Roman-era home discovered near Giza’s Mit Rahina (September 25 – Ahram)
NS: A large surprise awaited excavators near the open-air Mit Rahina Museum: a large building with corridors and entrances as well as a bath from Roman times that was attached to its south-western side.
“An Egyptian archaeological mission has uncovered a huge edifice with several corridors and four entrances during excavation work carried out in Hod El-Demerdash, 400 metres to the south of Mit Rahina Museum in Giza. Mostafa Waziri, the secretary-general of the Supreme Council of Antiquities, says that the building is 16×14.5 metres and was likely once part of a residential site in the area. The structure is built of mud brick supported by large blocks of limestone, and its outer walls and inner staircases are built in red brick.”
Two Sandstone Stelae Discovered in Temple of Kom Ombo (October 2 – Egyptian Streets)
NS: Egypt’s Ministry of Antiquities announced another round of discoveries at Kom Ombo in early October made as part of the aforementioned work in reducing groundwater levels. Two very large stelae with heights of 2+ metres preserve large figures of divine and royal persons with inscriptions identifying these as belonging to Sety I and Ptolemy IV – they ruled over 1,000 years apart!
“The Ministry of Antiquities announced the discovery of two sandstone stelae in the Temple of Kom Ombo in Aswan. The discovery was made on Sunday by Egyptian archeological expedition. The latter was working on the groundwater reduction project at the Kom Ombo temple in Aswan when it discovered two sandstone stelae that belonged to King Seti I and King Ptolemy IV. It was found divided into two parts, but the hieroglyphic inscriptions were preserved in good condition.”
Czech Archaeologists Discover Tomb of Important Egyptian Dignitary (October 3 – Radio Praha)
NS: This discovery made a big splash when it was first announced: a tomb belonging to the official Kaires from the Fifth Dynasty. He had his tomb chapel paved with blocks of basalt showcasing his important status. A large granite statue of the deceased awaited excavators in his burial chamber, proving perhaps that statues were indeed placed within burial chambers during the Old Kingdom!
“A team of Czech archaeologists have made a remarkable discovery at Abusir, near Cairo, unearthing a unique burial complex of an Egyptian dignitary dating back to the fifth Dynasty of the Egyptian Old Kingdom. The limestone tomb is located in the centre of a pyramid field where only members of the royal family and the highest state dignitaries of the time were buried. Among the items discovered in the burial chamber of priest Kaires are parts of the decoration of the chapel, depicting scenes from everyday life, as well as ceramic objects which were included in the burial equipment. But perhaps the most important find is a granite statue depicting Kaires sitting on a small chair. According to Czech archaeologists, it proves that ancient Egyptians placed statues into their burial chambers, a question they have been trying to answer for years.”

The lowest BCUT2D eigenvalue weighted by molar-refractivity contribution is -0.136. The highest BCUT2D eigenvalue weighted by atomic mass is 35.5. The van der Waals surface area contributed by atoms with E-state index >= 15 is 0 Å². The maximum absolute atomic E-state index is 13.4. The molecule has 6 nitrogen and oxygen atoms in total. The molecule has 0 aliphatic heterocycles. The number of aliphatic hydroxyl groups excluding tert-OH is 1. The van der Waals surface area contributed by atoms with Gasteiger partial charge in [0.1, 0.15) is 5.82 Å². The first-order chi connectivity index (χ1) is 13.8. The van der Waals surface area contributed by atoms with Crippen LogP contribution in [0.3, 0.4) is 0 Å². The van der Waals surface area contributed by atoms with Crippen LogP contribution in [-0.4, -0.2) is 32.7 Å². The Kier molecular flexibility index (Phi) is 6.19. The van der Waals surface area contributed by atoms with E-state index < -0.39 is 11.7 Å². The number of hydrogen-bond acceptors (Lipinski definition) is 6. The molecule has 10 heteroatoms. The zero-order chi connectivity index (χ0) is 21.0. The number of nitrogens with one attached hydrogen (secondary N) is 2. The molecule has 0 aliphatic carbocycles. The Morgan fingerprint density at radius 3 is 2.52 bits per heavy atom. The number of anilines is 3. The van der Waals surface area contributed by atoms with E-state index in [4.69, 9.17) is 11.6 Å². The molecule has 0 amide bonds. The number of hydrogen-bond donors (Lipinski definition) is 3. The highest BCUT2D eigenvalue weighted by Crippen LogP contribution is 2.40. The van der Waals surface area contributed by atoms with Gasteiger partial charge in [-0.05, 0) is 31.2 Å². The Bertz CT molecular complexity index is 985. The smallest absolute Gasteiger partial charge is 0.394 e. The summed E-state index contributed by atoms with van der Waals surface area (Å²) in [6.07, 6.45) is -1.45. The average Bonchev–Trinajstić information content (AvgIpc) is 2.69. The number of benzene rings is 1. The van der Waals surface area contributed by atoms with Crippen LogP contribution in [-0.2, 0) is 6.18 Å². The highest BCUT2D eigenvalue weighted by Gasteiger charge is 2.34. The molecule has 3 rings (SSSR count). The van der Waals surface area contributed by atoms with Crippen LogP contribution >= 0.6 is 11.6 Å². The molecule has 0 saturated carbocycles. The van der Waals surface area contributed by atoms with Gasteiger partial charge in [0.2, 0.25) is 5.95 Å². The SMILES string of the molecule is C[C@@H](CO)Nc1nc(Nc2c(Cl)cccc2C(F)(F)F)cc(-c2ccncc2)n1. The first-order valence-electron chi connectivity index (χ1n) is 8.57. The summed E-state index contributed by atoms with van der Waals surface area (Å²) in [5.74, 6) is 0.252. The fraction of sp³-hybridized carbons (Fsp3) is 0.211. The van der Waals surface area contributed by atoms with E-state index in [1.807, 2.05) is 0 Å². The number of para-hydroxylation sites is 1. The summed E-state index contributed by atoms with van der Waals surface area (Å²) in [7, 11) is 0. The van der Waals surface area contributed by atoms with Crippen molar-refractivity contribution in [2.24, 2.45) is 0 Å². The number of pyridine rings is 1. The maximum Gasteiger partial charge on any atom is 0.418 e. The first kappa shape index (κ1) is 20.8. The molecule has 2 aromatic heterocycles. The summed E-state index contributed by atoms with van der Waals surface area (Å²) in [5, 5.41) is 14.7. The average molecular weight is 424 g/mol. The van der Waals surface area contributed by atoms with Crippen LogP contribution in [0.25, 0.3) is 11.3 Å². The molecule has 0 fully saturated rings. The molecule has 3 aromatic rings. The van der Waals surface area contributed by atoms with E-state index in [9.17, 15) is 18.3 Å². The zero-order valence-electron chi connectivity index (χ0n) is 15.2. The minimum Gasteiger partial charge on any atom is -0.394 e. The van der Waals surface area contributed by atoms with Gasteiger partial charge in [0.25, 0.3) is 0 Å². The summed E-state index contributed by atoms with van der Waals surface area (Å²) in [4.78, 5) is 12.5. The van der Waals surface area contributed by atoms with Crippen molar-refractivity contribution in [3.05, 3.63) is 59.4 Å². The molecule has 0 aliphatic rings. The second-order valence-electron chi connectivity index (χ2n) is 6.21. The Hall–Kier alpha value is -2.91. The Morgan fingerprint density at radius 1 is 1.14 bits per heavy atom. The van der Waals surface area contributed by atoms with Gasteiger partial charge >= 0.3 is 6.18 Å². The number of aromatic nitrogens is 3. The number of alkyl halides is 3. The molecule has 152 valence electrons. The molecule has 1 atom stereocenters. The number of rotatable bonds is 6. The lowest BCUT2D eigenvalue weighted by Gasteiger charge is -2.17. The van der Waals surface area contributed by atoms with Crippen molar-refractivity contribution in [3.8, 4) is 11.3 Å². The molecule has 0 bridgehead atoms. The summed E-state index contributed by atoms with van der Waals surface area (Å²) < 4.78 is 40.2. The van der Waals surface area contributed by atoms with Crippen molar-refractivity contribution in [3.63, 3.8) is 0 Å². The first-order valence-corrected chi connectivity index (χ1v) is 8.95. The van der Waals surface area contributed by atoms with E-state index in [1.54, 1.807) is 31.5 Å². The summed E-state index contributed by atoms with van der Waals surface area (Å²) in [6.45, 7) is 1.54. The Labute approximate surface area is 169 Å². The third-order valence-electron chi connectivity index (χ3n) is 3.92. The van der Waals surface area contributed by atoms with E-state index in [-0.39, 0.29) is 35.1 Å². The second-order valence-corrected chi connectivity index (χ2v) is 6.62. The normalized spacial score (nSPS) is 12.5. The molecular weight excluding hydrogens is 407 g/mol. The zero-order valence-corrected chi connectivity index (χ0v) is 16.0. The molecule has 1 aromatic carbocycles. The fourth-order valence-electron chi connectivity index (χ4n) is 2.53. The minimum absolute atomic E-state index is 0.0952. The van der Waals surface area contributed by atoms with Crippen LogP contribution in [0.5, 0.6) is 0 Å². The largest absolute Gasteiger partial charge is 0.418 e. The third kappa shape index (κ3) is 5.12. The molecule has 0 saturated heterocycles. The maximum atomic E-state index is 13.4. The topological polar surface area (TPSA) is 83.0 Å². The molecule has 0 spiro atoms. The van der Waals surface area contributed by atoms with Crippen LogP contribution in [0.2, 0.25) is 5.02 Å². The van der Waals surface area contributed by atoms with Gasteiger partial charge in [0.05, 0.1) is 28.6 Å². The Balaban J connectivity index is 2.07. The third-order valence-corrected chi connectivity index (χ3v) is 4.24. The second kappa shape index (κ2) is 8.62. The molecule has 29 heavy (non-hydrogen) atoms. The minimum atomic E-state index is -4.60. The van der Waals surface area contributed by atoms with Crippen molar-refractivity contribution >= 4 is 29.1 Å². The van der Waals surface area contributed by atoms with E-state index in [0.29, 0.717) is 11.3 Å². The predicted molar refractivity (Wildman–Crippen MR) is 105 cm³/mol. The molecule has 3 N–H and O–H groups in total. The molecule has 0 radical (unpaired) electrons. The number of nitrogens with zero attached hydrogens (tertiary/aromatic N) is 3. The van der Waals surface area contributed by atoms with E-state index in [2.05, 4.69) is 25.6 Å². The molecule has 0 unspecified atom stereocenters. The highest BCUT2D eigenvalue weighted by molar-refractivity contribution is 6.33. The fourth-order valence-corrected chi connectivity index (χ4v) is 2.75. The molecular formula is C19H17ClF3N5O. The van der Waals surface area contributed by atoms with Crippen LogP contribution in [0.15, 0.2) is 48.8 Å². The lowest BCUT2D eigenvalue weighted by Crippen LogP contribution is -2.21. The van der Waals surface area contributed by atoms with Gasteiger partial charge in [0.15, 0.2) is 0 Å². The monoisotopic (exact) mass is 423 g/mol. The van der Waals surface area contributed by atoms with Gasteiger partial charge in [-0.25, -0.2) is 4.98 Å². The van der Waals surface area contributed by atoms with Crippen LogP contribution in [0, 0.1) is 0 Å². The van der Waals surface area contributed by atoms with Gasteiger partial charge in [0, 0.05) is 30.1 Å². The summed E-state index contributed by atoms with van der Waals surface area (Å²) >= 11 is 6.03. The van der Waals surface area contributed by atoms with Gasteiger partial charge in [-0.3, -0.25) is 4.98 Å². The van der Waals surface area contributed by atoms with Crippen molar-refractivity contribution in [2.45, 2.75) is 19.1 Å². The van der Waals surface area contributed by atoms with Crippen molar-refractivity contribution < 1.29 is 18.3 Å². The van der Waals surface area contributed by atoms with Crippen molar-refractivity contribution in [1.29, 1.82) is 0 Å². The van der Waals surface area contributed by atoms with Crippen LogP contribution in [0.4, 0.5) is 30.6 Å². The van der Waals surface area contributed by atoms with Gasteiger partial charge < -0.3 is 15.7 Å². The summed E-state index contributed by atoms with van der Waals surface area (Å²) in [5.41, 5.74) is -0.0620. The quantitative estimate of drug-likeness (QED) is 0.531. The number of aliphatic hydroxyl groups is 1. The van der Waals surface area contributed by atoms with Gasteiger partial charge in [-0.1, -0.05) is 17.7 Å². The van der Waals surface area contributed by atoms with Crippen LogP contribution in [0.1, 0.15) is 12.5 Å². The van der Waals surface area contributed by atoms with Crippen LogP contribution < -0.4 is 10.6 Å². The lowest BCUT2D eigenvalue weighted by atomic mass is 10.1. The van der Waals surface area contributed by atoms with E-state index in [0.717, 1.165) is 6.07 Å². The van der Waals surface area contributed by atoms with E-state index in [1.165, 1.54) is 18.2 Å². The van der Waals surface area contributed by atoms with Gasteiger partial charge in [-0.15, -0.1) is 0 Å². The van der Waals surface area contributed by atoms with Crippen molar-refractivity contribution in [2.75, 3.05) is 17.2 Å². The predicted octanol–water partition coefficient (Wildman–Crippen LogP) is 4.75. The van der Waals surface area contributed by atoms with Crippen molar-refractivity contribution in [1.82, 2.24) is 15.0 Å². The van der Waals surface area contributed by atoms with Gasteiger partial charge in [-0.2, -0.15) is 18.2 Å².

Egyptian Archaeologists Discover Stela of Liberation Queens in Aswan (October 11 – Luxor Times)
NS: Exciting news from Kom Ombo made the rounds once more: a major stela showing the important figures of Queen Tetisheri and Queen Ahmose-Nefertari. The stela provides important evidence of Theban activity in the area as the Thebans were in the process of campaigning against the northern Hyksos.
“Egyptian Archaeologists discovered a limestone stela in Kom Ombo temple area dated back to Early 18th Dynasty or the Liberation war period. Dr. Mostafa Waziry (Secretary-General of the Supreme Council of Antiquities) said that the stela has a scene in the upper lunette shows two persons making an offering to Queen Tetisheri and Queen Ahmos-Nefertari. The stele shows Queen Tetisheri titles as “Mother of the King” and “Lady of the Two Lands”. The importance of this discovery that it shows the activities of the Kings in Upper Egypt to secure their territories during their war with the Hyksos. This discovery is a part of the series of discoveries that could re-date the temple to an older date than it was previously known.”